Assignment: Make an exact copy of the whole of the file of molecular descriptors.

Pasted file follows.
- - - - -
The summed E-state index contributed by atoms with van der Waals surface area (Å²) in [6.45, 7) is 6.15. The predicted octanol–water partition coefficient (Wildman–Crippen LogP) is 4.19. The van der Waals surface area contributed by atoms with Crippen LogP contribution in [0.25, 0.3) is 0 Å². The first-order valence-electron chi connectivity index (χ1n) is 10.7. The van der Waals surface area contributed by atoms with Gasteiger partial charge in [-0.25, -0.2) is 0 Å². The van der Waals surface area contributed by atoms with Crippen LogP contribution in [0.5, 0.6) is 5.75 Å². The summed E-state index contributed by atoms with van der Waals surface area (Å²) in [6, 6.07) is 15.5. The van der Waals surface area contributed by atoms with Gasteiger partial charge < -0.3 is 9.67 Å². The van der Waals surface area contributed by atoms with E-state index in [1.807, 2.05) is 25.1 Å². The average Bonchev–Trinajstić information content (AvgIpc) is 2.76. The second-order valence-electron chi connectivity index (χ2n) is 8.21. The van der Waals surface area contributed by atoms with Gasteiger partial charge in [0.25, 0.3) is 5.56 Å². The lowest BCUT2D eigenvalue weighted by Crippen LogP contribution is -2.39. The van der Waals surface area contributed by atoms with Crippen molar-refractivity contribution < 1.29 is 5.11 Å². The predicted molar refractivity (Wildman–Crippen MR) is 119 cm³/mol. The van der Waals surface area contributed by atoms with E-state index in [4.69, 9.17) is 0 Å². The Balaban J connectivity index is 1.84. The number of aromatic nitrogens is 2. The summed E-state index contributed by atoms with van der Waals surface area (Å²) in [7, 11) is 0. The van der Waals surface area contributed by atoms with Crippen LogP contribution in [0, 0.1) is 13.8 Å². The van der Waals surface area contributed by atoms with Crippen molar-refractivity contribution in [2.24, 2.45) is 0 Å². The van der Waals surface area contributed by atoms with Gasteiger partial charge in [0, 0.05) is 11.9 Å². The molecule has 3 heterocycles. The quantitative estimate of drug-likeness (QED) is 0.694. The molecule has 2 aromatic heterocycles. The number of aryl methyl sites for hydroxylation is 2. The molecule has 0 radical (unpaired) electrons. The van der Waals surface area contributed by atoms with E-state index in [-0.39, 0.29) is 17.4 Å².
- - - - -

The summed E-state index contributed by atoms with van der Waals surface area (Å²) in [6.45, 7) is 6.15. The predicted octanol–water partition coefficient (Wildman–Crippen LogP) is 4.19. The van der Waals surface area contributed by atoms with Crippen LogP contribution in [0.25, 0.3) is 0 Å². The first-order valence-electron chi connectivity index (χ1n) is 10.7. The van der Waals surface area contributed by atoms with Gasteiger partial charge in [-0.25, -0.2) is 0 Å². The van der Waals surface area contributed by atoms with Crippen LogP contribution in [0.5, 0.6) is 5.75 Å². The summed E-state index contributed by atoms with van der Waals surface area (Å²) in [6, 6.07) is 15.5. The van der Waals surface area contributed by atoms with Gasteiger partial charge < -0.3 is 9.67 Å². The van der Waals surface area contributed by atoms with E-state index in [1.807, 2.05) is 25.1 Å². The average Bonchev–Trinajstić information content (AvgIpc) is 2.76. The second-order valence-electron chi connectivity index (χ2n) is 8.21. The van der Waals surface area contributed by atoms with Gasteiger partial charge in [0.25, 0.3) is 5.56 Å². The lowest BCUT2D eigenvalue weighted by Crippen LogP contribution is -2.39. The van der Waals surface area contributed by atoms with Crippen molar-refractivity contribution < 1.29 is 5.11 Å². The predicted molar refractivity (Wildman–Crippen MR) is 119 cm³/mol. The van der Waals surface area contributed by atoms with E-state index in [4.69, 9.17) is 0 Å². The Balaban J connectivity index is 1.84. The number of aromatic nitrogens is 2. The summed E-state index contributed by atoms with van der Waals surface area (Å²) in [7, 11) is 0. The van der Waals surface area contributed by atoms with Crippen LogP contribution in [0, 0.1) is 13.8 Å². The van der Waals surface area contributed by atoms with Crippen molar-refractivity contribution in [2.24, 2.45) is 0 Å². The van der Waals surface area contributed by atoms with Gasteiger partial charge in [0, 0.05) is 11.9 Å². The molecule has 3 heterocycles. The quantitative estimate of drug-likeness (QED) is 0.694. The molecule has 2 aromatic heterocycles. The number of aryl methyl sites for hydroxylation is 2. The molecule has 0 radical (unpaired) electrons. The van der Waals surface area contributed by atoms with E-state index in [-0.39, 0.29) is 17.4 Å².